Challenges in program implementation and suggestions from the stakeholders

Despite the positive impact of the SHN program on students, parents, and communities, this study identified several barriers and challenges to implement the program. Some of the key informants from the central and aid agency mentioned that horizontal coordination was lacking between the MOH and MOE. According to the institutional framework of the SHN strategy, the two ministries were the lead institutions to implement the program in Nepal, and aid agencies were the key implementing partners [16]. However, some key informants mentioned that the MOH and its institutions at the central to local level were more active compared to the MOE. This suggests that only one sector was actively involved in the implementation of the SHN program in Nepal. A similar situation was reported in the Lao People’s Democratic Republic (PDR), where the education sector had a leading role in implementing the National School Health Policy in the country [12]. A few studies have also reported a lack of coordination between the two ministries while implementing school health programs [9, 12, 13]. This gap could have led to the lack of intensive planning at national level which might be one of the reasons why the program could not be scaled up in other parts of the country as expected [12]. However, a few key informants in this study mentioned that regular meetings were held among the SHN network members at the central level to discuss program activities, achievements, and problems. These meetings might be helpful to improve program implementation [38].

Furthermore, most of the key informants identified insufficient funds and lack of material resources as the major hurdles to implement a comprehensive and nationwide SHN program. Many schools did not have sufficient physical infrastructures or facilities to implement the program efficiently. In resource-limited countries, a lack of resources has been a crucial operational barrier to conduct the program [3, 12, 13]. Our findings suggest that the SHN program in Nepal was not an exception. Aid agencies were one of the main sources of funding for the program in the country. However, the key informants from aid agencies also mentioned that they only had funds to implement the program in their target districts. They suggested that good coordination between the stakeholders might help in generating resources. Because of insufficient money, some schools even raised funds from parents and community members. This finding is encouraging and suggests that mobilizing community members to generate resources at the local level and reduce over-dependence on external aid agencies [14] may be effective to sustain SHN activities in Nepalese schools.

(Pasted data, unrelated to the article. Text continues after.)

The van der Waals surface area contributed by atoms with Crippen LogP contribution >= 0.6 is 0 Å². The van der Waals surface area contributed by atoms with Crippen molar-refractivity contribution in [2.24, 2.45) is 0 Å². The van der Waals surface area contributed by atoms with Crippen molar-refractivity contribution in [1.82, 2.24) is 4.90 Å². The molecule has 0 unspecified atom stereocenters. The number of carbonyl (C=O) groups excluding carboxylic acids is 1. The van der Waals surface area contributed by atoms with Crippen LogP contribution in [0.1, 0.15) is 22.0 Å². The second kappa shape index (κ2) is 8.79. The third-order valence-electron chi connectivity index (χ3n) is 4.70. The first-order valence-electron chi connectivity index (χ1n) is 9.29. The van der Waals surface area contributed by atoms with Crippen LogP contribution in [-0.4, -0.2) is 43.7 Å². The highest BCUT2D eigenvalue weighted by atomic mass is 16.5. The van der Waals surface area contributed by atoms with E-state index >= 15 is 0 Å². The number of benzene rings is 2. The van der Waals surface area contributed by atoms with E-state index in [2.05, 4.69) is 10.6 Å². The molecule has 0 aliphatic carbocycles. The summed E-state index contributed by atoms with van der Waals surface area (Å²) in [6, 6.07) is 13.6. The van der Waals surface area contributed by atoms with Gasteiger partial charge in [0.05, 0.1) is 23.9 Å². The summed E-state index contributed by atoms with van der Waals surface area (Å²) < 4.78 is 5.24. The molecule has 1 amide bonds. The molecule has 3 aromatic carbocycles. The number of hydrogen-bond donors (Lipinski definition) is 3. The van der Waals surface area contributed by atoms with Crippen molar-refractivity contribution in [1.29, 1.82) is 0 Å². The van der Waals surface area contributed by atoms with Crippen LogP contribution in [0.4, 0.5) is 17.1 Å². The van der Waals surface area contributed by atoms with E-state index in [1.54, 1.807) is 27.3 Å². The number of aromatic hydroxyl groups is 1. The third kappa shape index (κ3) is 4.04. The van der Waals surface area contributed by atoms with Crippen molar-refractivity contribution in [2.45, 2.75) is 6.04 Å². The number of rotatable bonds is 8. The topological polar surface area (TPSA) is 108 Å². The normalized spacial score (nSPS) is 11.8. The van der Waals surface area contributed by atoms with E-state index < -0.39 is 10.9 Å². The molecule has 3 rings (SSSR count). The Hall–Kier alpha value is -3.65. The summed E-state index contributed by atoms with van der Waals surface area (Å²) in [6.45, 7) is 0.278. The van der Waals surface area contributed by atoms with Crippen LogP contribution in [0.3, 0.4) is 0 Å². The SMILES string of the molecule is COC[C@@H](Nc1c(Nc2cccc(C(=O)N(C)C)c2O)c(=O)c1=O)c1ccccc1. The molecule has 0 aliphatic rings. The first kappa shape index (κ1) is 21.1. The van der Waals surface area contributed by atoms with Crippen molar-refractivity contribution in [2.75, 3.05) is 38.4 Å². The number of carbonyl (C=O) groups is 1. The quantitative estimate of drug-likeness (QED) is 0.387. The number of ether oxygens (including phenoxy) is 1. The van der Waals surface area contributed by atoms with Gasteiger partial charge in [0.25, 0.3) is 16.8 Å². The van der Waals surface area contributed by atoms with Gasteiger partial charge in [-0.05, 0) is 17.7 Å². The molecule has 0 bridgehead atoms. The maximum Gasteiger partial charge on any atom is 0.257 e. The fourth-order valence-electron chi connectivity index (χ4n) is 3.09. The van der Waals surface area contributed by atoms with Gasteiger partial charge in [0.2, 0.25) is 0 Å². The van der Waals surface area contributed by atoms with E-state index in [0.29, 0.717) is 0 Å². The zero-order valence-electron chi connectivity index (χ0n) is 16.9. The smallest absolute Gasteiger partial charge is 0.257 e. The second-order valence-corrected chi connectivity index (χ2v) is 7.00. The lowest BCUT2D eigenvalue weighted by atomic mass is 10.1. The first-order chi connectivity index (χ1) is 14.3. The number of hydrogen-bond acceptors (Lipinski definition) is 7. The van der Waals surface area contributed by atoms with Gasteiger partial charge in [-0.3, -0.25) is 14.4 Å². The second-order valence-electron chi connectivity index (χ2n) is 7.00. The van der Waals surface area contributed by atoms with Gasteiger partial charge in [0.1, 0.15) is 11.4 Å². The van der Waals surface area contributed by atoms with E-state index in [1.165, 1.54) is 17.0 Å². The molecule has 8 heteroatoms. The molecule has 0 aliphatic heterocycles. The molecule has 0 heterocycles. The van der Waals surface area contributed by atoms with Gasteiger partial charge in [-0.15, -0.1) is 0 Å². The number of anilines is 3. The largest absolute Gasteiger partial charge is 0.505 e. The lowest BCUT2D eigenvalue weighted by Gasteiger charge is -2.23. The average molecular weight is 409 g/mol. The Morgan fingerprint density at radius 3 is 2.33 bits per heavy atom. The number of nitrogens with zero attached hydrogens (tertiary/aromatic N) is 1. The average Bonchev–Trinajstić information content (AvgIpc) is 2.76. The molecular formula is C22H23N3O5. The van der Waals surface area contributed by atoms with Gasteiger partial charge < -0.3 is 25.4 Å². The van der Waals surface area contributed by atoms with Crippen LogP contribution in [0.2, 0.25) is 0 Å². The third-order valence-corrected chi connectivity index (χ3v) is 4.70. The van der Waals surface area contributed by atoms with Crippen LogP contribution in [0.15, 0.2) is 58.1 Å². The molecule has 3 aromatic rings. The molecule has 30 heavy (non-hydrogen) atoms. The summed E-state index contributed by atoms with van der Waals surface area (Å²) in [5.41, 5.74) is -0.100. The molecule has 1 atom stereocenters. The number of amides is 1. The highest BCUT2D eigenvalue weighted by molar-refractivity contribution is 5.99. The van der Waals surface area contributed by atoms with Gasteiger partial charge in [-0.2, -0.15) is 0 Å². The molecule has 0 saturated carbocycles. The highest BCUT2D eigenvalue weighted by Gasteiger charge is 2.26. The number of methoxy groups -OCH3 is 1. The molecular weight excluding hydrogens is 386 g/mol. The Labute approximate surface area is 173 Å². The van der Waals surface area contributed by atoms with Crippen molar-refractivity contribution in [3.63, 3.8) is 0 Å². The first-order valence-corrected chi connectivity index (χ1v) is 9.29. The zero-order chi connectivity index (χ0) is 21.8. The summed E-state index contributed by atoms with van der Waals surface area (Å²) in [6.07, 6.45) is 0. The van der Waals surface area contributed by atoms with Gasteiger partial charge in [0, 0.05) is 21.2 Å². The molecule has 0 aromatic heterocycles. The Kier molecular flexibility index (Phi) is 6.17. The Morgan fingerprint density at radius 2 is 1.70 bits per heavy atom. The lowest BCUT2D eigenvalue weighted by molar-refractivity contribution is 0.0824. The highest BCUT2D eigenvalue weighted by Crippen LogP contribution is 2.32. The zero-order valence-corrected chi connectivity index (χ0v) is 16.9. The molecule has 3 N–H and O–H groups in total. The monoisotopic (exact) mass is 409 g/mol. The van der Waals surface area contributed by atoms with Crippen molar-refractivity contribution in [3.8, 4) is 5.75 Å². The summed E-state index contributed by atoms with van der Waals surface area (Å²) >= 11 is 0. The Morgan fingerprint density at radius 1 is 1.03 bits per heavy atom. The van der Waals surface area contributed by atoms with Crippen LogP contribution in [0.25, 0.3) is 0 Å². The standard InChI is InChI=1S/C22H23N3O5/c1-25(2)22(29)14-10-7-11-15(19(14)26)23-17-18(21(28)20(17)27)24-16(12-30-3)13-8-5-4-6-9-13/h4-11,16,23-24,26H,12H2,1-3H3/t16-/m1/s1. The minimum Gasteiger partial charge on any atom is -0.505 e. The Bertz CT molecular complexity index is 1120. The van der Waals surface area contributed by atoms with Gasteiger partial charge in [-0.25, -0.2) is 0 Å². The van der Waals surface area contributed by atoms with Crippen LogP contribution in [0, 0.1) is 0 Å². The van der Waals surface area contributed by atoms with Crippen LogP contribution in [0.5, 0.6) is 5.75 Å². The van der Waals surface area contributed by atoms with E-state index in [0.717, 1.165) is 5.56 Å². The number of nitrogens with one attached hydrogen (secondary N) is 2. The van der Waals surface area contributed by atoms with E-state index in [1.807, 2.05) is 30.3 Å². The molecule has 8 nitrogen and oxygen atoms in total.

This study further showed that the lack of trained human resources to implement SHN was another key impediment. Although most of the key informants from the central level and aid agencies received and provided training to implement the SHN program, only some key informants from the district level and schools received the training. A few of them were not even aware of such training programs on SHN activities. Besides, only one focal teacher in each school was trained to conduct SHN activities and the students did not have access to the trained health professionals at schools. These findings indicate the dearth of trained human resources to conduct the program effectively. However, capacity building of human resources from the central level to schools is known to be a requisite to improve and sustain the program [12, 39]. A review study also reported that school health promoters required more training to overcome problems while implementing the health-promoting school programs [38]. During the 4-year SHN project in Sindhupalchok and Syangja districts, teachers and staff from the District Education Office and District Health Office were trained once to conduct SHN program activities [37]. In the present study, many key informants responded that after the project ended, such training was not conducted anymore. Moreover, a few of them identified the turnover of trained staff as a challenge, which is similar to the findings of a study from the Lao PDR [12]. Therefore, our findings warrant the need for regular and refresher training, and the establishment of training centers to generate trained manpower to implement the SHN program effectively and sustainably.